GRADUATE: [CLAPPING] And I would just like to say a few words to potential employers here. In the next few years the Mara will not be the same again just because of these people. [CLAPPING]
JON MILLER: Ron Beaton is one of the school’s founders.
RON BEATON: What we’re trying to do here is create a situation where the wildlife are treated like cattle, as an income earner, for the Maasai, when they look at a lion or an elephant with a value on it. If the Maasai can see them in that light, then we’ve won.
JON MILLER: After the ceremony I jump into a pick-up with Jake Grieves-Cook, head of the Kenya Tourist Board.
[SOUND CLIP OF MAN SPEAKING ]
JON MILLER: He owns several safari camps, three of them in wildlife conservancies. With a few hours to kill, he takes me to his newest one.
JAKE GRIEVES-COOK: This is the conservancy now. This river is the boundary. So the grazing is on the other side.
JON MILLER: Around 80 Maasai families agreed to move off this land in exchange for a monthly payment. Grieves-Cook put up six tents and sells an exclusive wilderness experience to tourists from the US and Europe. Unlike some other conservancies, this one is totally off-limits to cattle.
JAKE GRIEVES-COOK: Cause the idea is that the conservancy should be solely for wildlife, and particularly for predators, like lions and leopard and cheetahs, the big cats.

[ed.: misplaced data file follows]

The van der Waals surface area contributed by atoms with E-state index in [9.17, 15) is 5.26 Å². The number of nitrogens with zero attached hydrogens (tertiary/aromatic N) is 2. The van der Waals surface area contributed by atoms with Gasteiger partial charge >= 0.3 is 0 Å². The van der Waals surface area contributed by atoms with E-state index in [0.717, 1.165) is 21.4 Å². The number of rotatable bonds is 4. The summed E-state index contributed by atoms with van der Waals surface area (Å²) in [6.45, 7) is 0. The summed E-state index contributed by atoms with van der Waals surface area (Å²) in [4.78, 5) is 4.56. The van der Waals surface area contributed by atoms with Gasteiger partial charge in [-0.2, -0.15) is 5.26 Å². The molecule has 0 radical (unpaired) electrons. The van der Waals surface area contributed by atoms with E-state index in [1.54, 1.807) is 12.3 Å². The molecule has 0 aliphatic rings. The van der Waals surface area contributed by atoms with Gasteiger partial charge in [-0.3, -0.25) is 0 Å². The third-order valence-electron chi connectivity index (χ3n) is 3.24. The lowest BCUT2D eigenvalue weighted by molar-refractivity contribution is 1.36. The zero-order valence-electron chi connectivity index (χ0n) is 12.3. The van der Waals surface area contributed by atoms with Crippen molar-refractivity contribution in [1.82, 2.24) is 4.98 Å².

JON MILLER: Grieves-Cook says some grazing animals may do well around cattle, but predators don’t, and predators are what tourists pay for. He says the Maasai are in a good position to take advantage.
JAKE GRIEVES-COOK: There’s already very large tracts of land that are being used for cattle grazing, and it seems to me to make sense to say, put about 20 percent of that land aside for wildlife, earn an income from wildlife tourism, and use 80 percent of the land for grazing, rather than use 100 percent of the land for grazing.
JON MILLER: The folks counting animals say conservancies alone won’t send wildlife numbers back to where they used to be. There are just too many other factors from politics and population growth to culture and climate change. But just about everyone here seems to agree that things will only get worse if the Maasai don’t get a bigger slice of the tourism pie, provided they don’t spend the money on more cattle. For The World, I’m Jon Miller, near the Maasai Mara wildlife reserve, Kenya.